Turkey is a big country full of different cultures, wonderful people and amazing things to see. Turkish breakfast, Turkish lunch and even Turkish street food can be overwhelming with the choices you are offered, but one thing they all have in common is that it’s all amazing from waterfalls to boat rides on the Mediterranean Sea, here are 6 hidden gems that turkey has to offer.
Pamukkale, which can be translated to cotton castle is a natural site in Denizil province , in the River Menderes valley in south-western Turkey. These rock formations have been formed over millennia by carbonate deposits funneled into unusual terraces by hot springs and streams known as Travertines. Some people believe that the waters have healing powers. Legend has it that the formations are solidified cotton that giants left out to dry. The sight is home to the ancient Greco-Roman and Byzantine city of Hierapolis, known for its Archaeology Museum and a well preserved 12,000-seat Roman amphitheatre. The Hierapolis-Pamukkale attractions was recognized as a UNESCO World Heritage Site in 1988.
This eerie site filled with ancient statues is thought to be one of the ancient toms of the late Hellenistic king Antiochus built in the 1st century. The name Nemrut Dagi is a relatively modern one, dating back to the middle ages. On the highest peak of eastern Turkey’s taurus mountains, sits Nemrut Dag. In 62 B.C, king Antiochus I Theos of Commagene ordered the construction of this site, which contains a temple, a tomb and a house of gods. He built the temple to commemorate himself. The monument features statues of the king, lions, eagles and various Greek, Armenian and Medes gods with each measuring almost 30 feet tall is evidence of the dual origin of this kingdom’s culture.
Ararat is the Hebrew spelling of Urartu, a kingdom that existed in the Armenian plateau in the 6th-9th centuries BC. The first efforts to reach Mount Ararat’s summit were made in the middle ages. This is a dormant volcano and some scholars believe that this is the site where Noah pitched up his ark after the Great Flood. A 2007 expedition found several large wooden compartments near the peak of the mountain that corresponded to the way an ancient ark would have been constructed and the wood is around 4,800 years old. Located in eastern Turkey close to the borders of Armenia and Iran and just 240 kilometers from Iraq, the region is politically volatile and often dangerous. Because of its mention in the book of Genesis, several legends and myths are associated with Mount Ararat. It is the sacred mountain for the Armenians who believe that they were the first humans to appear after the Deluge. A Persian legend, on the other hand, regards Mount Ararat as the candle of human race.
THE TROJAN HORSE
Most people think that troy is a fictional as the cyclops or sirens who tried to tempt Odysseus to his death and today you can wander around the ruins of the ancient city, climb inside a replica of the Trojan horse and imagine the battle that sacked one of the most important cities of the ancient world. The Trojan war was one of the most famous conflicts in human history. Troy, Turkey is the setting of the Trojan war described in the “The Iliad”, one of the two epic poems attributed to Homer. The Trojan War was fought between the Greeks and Troy. The Greeks built a large wooden horse and hid soldiers inside, while at the same time Greeks sailed to a nearby island giving the impression that they were retreating. The Trojans accepted the Trojan Horse as a peace offering to the goddess Athena. At night, the Greeks came out of the horse and opened the gate so their soldiers could enter the city and they defeated the Trojans.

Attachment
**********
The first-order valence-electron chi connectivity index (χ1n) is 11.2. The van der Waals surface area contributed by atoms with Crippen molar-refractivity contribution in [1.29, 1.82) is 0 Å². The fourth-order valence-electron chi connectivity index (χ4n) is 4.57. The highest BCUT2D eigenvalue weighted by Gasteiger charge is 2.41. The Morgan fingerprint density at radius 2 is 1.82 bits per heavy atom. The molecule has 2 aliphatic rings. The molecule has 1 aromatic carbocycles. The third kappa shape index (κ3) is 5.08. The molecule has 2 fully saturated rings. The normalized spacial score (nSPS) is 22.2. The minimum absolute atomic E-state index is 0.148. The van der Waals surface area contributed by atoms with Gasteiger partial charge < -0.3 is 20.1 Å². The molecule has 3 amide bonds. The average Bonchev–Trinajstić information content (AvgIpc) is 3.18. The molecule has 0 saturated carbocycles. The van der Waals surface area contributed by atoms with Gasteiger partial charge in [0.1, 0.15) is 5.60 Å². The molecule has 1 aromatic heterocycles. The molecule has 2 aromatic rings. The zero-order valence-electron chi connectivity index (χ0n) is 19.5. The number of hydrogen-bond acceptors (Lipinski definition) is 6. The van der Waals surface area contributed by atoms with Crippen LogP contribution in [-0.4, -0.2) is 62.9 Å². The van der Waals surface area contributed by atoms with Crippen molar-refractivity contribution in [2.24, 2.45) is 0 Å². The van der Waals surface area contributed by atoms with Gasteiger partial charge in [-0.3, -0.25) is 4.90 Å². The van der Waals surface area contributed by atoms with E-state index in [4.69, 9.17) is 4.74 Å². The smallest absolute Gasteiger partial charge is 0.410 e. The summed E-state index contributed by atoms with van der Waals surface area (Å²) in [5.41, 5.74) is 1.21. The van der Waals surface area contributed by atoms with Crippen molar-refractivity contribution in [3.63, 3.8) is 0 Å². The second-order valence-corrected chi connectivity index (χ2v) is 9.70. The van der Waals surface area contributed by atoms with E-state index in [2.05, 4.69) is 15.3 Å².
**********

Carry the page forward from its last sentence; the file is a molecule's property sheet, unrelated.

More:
MAUSOLEUM AT HALICARNASSUS
Mausoleum at Halicarnassus or Tomb of Mausolus was a tomb built between 353 and 350 BC at Halicarnassus (present Bodrum, Turkey). The structure was designed by the Greek architects Satyros and Pythius of Priene. Its elevated tomb structure is derived from the tombs of neighboring Lycia, a territory Mausolus had invaded and annexed. Built on a hill, the Mausoleum stands 45 meters high and was lined in the best white marble. It was one of the tallest structures in existence at that time. The building was ornamented with sculptural reliefs but was destroyed by successive earthquakes. Today you can see its ruins.
THE TEMPLE OF ARTEMIS
The Temple of Artemis or Artemision, also known less precisely as the Temple of Diana, was a Greek temple dedicated to an ancient local form of the goddess Artemis, the virgin goddess of nature and protectress of women in childbirth. It was located in Ephesus which is nowadays part of Turkey. Artemis was deeply worshiped in the Greek world and her temples were spread throughout the Hellenic world but the majestic Ephesian temple had no match. It was completely built three times, and in its final form was one of the Seven Wonders of the Ancient World. By 401 AD it had been destroyed. Only foundations and fragments of the last temple remain at the site.